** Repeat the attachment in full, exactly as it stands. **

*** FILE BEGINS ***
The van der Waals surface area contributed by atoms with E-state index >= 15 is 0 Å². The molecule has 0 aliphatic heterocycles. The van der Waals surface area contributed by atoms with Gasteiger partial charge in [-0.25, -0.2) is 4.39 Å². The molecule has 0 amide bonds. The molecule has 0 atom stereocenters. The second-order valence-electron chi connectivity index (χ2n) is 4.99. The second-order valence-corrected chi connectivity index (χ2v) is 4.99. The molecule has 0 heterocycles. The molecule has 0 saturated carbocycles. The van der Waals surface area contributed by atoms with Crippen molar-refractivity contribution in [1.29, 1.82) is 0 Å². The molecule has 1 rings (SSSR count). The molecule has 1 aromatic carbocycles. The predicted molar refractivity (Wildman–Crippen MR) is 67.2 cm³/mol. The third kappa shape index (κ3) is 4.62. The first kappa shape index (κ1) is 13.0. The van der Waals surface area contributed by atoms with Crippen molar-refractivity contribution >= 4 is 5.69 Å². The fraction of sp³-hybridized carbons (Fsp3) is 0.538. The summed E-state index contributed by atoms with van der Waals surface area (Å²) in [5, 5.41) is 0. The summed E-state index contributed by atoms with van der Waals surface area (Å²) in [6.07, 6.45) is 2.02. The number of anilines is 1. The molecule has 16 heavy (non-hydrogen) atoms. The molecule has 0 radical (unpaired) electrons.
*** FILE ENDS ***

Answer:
The van der Waals surface area contributed by atoms with E-state index >= 15 is 0 Å². The molecule has 0 aliphatic heterocycles. The van der Waals surface area contributed by atoms with Gasteiger partial charge in [-0.25, -0.2) is 4.39 Å². The molecule has 0 amide bonds. The molecule has 0 atom stereocenters. The second-order valence-electron chi connectivity index (χ2n) is 4.99. The second-order valence-corrected chi connectivity index (χ2v) is 4.99. The molecule has 0 heterocycles. The molecule has 0 saturated carbocycles. The van der Waals surface area contributed by atoms with Crippen molar-refractivity contribution in [1.29, 1.82) is 0 Å². The molecule has 1 rings (SSSR count). The molecule has 1 aromatic carbocycles. The predicted molar refractivity (Wildman–Crippen MR) is 67.2 cm³/mol. The third kappa shape index (κ3) is 4.62. The first kappa shape index (κ1) is 13.0. The van der Waals surface area contributed by atoms with Crippen molar-refractivity contribution >= 4 is 5.69 Å². The fraction of sp³-hybridized carbons (Fsp3) is 0.538. The summed E-state index contributed by atoms with van der Waals surface area (Å²) in [5, 5.41) is 0. The summed E-state index contributed by atoms with van der Waals surface area (Å²) in [6.07, 6.45) is 2.02. The number of anilines is 1. The molecule has 16 heavy (non-hydrogen) atoms. The molecule has 0 radical (unpaired) electrons.